The only fact that matters is that M&M Jacobs are walking away with almost a million tax free dollars in their pockets after living in what appears to be luxurious comfort for three decades.
May they enjoy their retirement years as much as we are.
Michael & Peter: Good points on both sides. The other thing missing is how much was paid in property taxes over those 30+ years. My guess is it's a number that would be fairly staggering as well. And how do we treat that? But ya gotta live somewhere, right? And whether you rent or own, you're paying the property taxes so maybe that's a wash.
Mathmatically, Peter's point about paying it out of after tax income would have to be compared to the characteristics of a Roth IRA (or soon available Roth 401k) to be consistent.
Either way, I think we're conflating the argument a bit here. Nobody's proposing to let me invest some percentage of the SS confiscation from my pay check in to my own home or some other real estate.
Certainly real estate is an inteligent asset category to hold in a diversified portfolio. It's risk/return characteristics tend to have a very low correlation with stocks. But it's obvioiusly not the only place returns come from nor is the "S&P 500".
Letting the argument focus too much on returns is a losing proposition in the bigger debate though. It should turn on the freedom for you to chose what to do with your own money. Period.
No, it's about the return on the money., We've decided as a society not to give people the freedom to retire into poverty.
The article addresses that - it's a thorough basic primer.
From the article:
Despite the fact that home values usually appreciate over time, most of the value of a house actually comes from the ability to use it.[...] Whenever people sell one house, they must immediately pay to live elsewhere, meaning that they can never wholly cash out of a home's value.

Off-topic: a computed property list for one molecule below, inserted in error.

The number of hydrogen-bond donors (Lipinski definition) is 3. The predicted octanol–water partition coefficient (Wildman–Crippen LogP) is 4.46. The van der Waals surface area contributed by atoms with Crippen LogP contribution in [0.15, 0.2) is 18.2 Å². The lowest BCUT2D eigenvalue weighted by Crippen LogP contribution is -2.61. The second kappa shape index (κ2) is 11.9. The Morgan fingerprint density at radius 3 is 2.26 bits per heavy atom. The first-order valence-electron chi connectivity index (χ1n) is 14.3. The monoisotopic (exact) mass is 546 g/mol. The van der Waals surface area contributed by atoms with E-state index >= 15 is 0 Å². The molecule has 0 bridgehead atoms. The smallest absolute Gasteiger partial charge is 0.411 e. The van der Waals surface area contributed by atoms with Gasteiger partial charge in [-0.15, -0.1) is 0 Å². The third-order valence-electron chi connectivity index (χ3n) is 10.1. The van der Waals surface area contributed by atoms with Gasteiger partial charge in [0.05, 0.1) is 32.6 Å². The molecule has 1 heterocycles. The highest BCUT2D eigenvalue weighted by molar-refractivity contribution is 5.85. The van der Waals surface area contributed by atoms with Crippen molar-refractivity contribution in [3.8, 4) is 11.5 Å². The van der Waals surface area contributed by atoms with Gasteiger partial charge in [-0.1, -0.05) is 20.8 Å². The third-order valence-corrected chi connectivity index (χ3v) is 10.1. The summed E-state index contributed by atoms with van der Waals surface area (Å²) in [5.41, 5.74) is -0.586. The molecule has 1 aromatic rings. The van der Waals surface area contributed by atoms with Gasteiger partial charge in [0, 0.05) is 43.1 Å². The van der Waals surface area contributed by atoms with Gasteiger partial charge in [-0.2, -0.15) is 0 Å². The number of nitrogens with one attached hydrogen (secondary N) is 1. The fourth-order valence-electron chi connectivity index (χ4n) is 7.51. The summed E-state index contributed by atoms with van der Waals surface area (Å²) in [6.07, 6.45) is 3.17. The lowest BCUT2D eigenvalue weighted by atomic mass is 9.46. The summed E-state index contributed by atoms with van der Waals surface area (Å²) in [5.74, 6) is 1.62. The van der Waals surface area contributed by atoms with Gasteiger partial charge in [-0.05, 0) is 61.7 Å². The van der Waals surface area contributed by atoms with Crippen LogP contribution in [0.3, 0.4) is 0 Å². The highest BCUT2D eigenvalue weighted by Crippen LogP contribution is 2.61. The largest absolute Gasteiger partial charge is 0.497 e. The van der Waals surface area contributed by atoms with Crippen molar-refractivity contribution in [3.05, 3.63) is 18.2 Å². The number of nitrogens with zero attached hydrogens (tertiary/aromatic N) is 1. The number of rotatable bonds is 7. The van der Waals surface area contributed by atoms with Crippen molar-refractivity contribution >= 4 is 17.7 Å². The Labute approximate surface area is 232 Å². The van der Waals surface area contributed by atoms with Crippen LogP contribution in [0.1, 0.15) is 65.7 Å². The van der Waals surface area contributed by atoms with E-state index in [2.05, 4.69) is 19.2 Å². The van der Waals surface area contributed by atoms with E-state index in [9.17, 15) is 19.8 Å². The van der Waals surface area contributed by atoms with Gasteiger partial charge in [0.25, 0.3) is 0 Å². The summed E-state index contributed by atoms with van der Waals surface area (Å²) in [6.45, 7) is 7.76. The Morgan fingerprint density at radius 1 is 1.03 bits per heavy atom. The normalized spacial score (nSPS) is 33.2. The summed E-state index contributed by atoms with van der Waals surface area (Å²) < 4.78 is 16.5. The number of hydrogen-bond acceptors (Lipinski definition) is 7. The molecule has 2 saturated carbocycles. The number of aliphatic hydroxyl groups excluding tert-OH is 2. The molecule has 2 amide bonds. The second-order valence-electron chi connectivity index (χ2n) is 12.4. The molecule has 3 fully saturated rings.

Including the value of living in a house - that is, the rent that a family would have to pay to live in an equivalent house elsewhere - homes in New York have returned more than 15 percent a year since 1980, according to an analysis by [Thomas Z. Lys, an accounting professor at the Kellogg School of Management at Northwestern University].
But only five percentage points of this return comes from sheer price appreciation, as opposed to the value of shelter. Mr. Lys accounted for property taxes, spending on renovations, interest payments and the tax deductions on those payments, and the fact that most house purchases are made with mortgages.
When home prices are rising, the leverage from a mortgage lifts real estate returns in the short term. Someone putting down $100,000 to buy a $500,000 home can feel as if the investment doubled when told that the house is now worth $600,000.
But the power of leverage vanishes as homeowners pay off the mortgage.[...] Leverage also creates more short-term risk, especially for those who have stretched to afford their house.
"If the home went down by 30 percent, you'd probably be sitting with a bankruptcy attorney," said Jonathan Golub, United States equity strategist at J. P. Morgan Asset Management in New York.
We also learn that the Jacobses spent around $ 100,000 in the mid-eighties on home improvements, in addition to the (possibly) $ 25,000 master bath, so any money that they saved over renting would be the only real profit that they made on the sale of their home.
As John Resnick points out, there are many costs associated with buying, that renters have a lower exposure to.